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October 11, 2009
New South Wales, the champions of Australia's Big Bash, were the first team from Group B to secure passage, with points carried forward, to the second round of the Champions League. They did so by showing tremendous adaptability in both their matches on slow Delhi pitches with low bounce. Phillip Hughes and Moises Henriques quickly assessed what a competitive total would be on such a surface - only 130 was needed today - and their bowlers, fast and spin alike, bowled a dangerous stump-to-stump line, snuffing out Sussex's chase with early wickets and extremely few Powerplay runs.
The game was won for NSW during the 90-run partnership between Hughes and Henriques. Hughes played the patient innings while Henriques used the long handle to telling effect. Both batsmen reached half-centuries but, despite being extremely well set, were unable to provide the slog-over thrust needed to take the total towards 150. That they were unable to do so was more an indictment of how difficult batting was on this surface than a criticism of their power-hitting skills.
Just how tough Sussex's chase would be was evident in Brett Lee's opening over of the chase. Bowling fast and straight, Lee pitched one on a length: the ball stayed low, ripped through Ed Joyce's defence, and crashed into the middle of off stump. The total of 130 had suddenly grown in stature.
NSW's innings was in strife at 40 for 2 and they had reached only 50 at the half-way stage when the acceleration came. Hughes hit the first six in the 11th over, muscling Piyush Chawla with a flat bat over long off, and Henriques, who was dropped at cover a few balls later, struck the second, slog-sweeping over deep midwicket. NSW took 17 runs off the 11th over and appeared to be back on track. Henriques had struck three sixes during his cameo against the Eagles and began to do a repeat, launching Rory Hamilton-Brown over extra cover and clearing the long-on boundary off James Kirtley.
The batsmen scored 45 runs between overs 10 and 15 and, with eight wickets in hand, a score of 150 was probable. There were no boundaries in the last four overs, though, the most eventful delivery being the beamer from Dwayne Smith that crashed into the wicketkeeper's helmet, and NSW had to settle for less.
It isn't often that a team scores merely 130 in a Twenty20 match despite having eight wickets in the bank but it was that sort of a pitch. It got lower and slower as the day wore on; the batsmen struggled to find timing and had to stay vigilant to keep out the occasional shooter. Robin Martin-Jenkins' first delivery of the match set the tone as it thudded into the bottom of David Warner's bat. The Sussex bowlers rarely wavered from the straight-and-narrow line, hoping they would hit if the batsmen misjudged the pace and bounce. It was a method NSW's attack would implement with success.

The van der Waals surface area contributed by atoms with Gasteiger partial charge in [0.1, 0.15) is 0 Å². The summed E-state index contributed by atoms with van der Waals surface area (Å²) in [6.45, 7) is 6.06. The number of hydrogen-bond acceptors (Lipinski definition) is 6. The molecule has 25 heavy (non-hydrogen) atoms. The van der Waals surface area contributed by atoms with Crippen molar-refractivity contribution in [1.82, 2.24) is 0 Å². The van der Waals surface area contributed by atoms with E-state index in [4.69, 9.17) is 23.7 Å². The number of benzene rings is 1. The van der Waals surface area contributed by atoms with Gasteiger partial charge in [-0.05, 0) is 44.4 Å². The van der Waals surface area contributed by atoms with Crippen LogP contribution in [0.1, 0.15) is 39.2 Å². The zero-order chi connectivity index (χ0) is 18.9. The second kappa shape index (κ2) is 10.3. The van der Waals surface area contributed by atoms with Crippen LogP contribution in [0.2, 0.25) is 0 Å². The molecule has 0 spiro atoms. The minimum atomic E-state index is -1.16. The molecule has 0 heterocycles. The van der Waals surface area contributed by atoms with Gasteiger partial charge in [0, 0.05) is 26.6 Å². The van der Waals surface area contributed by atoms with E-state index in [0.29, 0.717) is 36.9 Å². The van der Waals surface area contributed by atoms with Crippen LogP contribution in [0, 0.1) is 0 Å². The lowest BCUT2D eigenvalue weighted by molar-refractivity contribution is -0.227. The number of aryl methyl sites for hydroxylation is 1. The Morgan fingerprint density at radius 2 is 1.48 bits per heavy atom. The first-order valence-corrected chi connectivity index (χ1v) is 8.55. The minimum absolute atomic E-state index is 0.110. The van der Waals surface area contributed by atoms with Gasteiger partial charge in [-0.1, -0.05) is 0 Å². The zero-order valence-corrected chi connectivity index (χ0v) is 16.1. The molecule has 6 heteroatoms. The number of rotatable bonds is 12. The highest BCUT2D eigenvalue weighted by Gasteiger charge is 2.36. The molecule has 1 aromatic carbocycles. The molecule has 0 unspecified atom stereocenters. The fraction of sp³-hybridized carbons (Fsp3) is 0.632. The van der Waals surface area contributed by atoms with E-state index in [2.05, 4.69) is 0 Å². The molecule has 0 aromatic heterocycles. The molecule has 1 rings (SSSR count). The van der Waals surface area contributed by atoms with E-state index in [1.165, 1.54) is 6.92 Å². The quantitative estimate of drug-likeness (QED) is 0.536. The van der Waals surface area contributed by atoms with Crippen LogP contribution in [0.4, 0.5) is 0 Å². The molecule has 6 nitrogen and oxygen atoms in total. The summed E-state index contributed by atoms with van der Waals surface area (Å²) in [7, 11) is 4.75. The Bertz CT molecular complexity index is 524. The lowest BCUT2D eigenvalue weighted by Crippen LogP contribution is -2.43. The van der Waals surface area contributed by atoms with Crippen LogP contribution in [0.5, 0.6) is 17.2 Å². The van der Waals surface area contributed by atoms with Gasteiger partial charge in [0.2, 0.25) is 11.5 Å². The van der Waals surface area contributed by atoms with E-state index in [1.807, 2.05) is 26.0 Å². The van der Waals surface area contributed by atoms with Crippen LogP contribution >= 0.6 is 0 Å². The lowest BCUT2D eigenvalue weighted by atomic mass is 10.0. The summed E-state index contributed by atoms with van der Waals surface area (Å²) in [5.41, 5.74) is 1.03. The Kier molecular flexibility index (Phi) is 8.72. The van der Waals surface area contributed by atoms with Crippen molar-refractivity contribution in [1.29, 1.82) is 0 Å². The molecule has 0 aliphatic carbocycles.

After Brett Lee's searing opening spell of 2-1-3-1, which included Joyce's wicket, Doug Bollinger and Henriques kept the batsmen quiet. Sussex had scored only 26 off the Powerplay and, so when Simon Katich gave the ball to Steven Smith as soon as the fielding restrictions were lifted, Rory Hamilton-Brown charged the young legspinner immediately. He advanced and swung across the line but was beaten by flight and turn, leaving Daniel Smith with an easy stumping.
The chase was floundering at 26 for 2 and Dwayne Smith adopted a similar approach against Steven Smith. He swiped repeatedly across the line and was beaten. He eventually connected and sent the ball rapidly to the long-on boundary but Sussex needed him to contribute substantially. However, on a pitch that needed batsmen to remain watchful and balanced, Dwayne Smith moved towards leg to manufacture room to guide Bollinger to third man. He missed and was bowled. Sussex's bad situation grew worse when Henriques struck with successive deliveries to reduce them to 64 for 5 and it became dire when two more fell with the score on 68.
Henriques ended an excellent match by dismissing Andy Hodd and finished with figures of 3 for 23 to go with his match-winning half-century.
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